Iran helps Iraqi exile leaders returning to oppose Hussein

Border crossing planned into area held by Kurds

January 26, 2003|By NEW YORK TIMES NEWS SERVICE

TEHRAN, Iran - More than a dozen exiled Iraqi opposition leaders have quietly entered Iran to prepare their entry into northern Iraq, in a sign of Iran's increasing involvement in planning for its neighbor's future.

Iran's welcome of the opposition leaders, who came at the invitation of a senior Iraqi opposition cleric here, was coupled with an official offer of protection into Iraq, the opposition leaders said.

The opposition plan is to meet in an Iraqi area under Kurdish control, out of reach of the government, to designate a group that will eventually decide on the shape of a government if Saddam Hussein is ousted.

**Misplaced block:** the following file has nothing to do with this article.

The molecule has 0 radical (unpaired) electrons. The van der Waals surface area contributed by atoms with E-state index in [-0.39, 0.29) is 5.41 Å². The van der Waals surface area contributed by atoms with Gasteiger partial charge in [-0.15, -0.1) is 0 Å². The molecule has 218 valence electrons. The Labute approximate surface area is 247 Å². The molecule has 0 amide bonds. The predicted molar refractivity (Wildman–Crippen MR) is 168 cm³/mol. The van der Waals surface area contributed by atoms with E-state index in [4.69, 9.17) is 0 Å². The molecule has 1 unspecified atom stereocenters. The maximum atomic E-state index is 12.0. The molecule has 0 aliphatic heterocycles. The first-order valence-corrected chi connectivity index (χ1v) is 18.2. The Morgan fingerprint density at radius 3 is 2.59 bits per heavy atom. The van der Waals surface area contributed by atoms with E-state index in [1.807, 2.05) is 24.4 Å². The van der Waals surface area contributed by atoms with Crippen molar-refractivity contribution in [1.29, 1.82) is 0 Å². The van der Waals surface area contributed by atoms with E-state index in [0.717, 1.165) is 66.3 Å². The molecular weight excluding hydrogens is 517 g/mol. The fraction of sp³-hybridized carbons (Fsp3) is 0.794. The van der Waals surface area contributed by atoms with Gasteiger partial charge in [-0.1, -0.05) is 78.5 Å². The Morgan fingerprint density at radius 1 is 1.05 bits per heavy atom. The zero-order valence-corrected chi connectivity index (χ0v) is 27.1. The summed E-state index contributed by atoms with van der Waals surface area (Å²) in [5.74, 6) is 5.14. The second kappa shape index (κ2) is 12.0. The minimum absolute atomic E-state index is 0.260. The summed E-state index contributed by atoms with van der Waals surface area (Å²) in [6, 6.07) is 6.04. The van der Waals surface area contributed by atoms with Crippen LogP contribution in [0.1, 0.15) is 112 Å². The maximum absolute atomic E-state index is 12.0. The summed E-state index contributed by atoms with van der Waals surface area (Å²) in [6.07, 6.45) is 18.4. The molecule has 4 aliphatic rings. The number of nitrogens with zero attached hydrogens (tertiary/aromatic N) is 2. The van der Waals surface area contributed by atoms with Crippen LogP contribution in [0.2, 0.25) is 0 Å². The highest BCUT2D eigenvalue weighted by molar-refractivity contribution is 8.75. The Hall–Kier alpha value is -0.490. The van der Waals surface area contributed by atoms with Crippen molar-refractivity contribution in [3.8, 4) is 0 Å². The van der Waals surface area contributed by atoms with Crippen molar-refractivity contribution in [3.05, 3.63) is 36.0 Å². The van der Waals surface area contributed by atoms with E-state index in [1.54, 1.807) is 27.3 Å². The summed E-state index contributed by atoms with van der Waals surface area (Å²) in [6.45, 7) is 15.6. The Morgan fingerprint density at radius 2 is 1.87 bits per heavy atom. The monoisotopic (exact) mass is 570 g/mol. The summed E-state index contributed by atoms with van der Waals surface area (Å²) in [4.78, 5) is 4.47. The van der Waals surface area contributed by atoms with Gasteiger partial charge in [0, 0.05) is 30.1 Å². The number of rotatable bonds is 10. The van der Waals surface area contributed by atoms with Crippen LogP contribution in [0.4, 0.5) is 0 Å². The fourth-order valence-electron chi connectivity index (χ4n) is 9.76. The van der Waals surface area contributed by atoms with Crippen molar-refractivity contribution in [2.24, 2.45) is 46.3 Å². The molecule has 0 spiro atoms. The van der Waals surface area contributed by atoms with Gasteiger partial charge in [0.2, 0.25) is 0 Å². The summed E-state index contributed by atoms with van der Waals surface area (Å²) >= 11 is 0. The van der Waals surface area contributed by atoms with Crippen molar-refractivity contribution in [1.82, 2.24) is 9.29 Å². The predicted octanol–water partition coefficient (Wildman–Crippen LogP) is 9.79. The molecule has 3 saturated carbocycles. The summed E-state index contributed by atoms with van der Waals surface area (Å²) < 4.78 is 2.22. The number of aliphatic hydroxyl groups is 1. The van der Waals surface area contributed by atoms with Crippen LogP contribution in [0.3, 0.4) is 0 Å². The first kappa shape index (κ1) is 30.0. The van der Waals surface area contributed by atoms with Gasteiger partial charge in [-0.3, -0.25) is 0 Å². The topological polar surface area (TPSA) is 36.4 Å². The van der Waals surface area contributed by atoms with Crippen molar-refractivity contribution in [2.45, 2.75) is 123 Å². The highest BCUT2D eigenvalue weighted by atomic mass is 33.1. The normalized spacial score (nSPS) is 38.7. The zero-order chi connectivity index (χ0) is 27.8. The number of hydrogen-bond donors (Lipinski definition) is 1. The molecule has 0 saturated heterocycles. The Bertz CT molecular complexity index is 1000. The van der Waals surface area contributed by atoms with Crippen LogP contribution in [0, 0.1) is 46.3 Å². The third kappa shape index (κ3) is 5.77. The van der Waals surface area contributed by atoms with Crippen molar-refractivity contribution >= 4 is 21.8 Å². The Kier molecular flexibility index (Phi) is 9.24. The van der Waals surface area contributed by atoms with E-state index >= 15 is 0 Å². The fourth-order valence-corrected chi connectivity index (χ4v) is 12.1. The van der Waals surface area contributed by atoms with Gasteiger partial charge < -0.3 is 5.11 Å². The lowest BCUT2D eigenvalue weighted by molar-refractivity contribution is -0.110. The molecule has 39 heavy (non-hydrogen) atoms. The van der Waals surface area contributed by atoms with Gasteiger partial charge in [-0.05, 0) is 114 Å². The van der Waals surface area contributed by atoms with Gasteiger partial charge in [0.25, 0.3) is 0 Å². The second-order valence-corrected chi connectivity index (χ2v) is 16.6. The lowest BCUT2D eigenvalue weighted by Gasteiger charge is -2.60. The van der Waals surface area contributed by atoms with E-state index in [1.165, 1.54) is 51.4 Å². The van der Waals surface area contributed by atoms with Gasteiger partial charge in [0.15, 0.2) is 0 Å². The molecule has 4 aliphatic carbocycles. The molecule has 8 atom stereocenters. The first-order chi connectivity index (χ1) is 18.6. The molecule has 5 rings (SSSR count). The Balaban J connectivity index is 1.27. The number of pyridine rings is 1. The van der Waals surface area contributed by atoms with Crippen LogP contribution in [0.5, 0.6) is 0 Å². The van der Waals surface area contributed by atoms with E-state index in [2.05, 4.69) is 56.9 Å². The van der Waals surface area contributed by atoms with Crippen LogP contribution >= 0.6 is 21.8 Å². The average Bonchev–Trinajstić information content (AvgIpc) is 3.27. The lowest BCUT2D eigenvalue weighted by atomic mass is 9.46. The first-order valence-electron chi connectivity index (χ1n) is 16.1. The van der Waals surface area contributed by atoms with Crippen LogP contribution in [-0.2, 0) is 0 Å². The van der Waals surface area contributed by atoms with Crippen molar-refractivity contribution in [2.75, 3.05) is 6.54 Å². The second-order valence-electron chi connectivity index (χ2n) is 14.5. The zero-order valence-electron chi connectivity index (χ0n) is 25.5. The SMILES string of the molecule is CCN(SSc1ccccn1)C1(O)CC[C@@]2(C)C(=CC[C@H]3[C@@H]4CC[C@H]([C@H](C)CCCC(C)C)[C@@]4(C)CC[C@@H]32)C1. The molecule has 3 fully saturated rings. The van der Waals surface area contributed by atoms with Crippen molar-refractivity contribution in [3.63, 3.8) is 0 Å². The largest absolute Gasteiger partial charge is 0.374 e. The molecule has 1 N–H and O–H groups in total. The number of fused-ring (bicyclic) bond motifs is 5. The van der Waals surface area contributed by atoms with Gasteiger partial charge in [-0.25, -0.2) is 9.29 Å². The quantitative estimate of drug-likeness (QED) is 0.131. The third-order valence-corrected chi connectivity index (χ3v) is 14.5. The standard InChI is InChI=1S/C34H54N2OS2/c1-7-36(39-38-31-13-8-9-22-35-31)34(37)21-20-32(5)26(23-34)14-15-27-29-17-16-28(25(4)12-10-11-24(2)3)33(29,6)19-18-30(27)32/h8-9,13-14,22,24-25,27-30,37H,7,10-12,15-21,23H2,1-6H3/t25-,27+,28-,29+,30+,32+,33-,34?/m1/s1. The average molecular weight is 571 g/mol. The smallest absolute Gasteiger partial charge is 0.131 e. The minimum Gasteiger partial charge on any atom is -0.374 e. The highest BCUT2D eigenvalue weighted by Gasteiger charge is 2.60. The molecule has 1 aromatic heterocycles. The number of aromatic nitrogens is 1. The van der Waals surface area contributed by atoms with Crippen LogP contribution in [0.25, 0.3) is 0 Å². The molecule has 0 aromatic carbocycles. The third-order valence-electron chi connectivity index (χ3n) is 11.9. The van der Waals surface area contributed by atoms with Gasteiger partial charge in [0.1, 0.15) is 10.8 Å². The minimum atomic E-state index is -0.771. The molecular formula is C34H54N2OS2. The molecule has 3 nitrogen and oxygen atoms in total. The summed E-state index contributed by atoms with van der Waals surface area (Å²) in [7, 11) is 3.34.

"We are struggling to determine whether or not an Iraqi leadership that can claim legitimacy can emerge," said Kenan Makiya, an author and Brandeis University professor who is part of the delegation.

Makiya, who was one of three Iraqi opposition leaders to meet President Bush at the White House this month, added: "The Iranians are actually offering to protect us so we can hold our meetings in northern Iraq. Would you believe that?"

Plans for the opposition to meet inside Iraq were drawn up at a meeting of more than 300 Iraqi opposition figures representing six main groups in London last month. There, the deeply divided groups called for a democratic and parliamentary federal government to replace Hussein, and they appointed a 65-member committee to continue planning.

Makiya said his group planned to enter Iraq in the next few days but had rejected the offer of Iranian protection.

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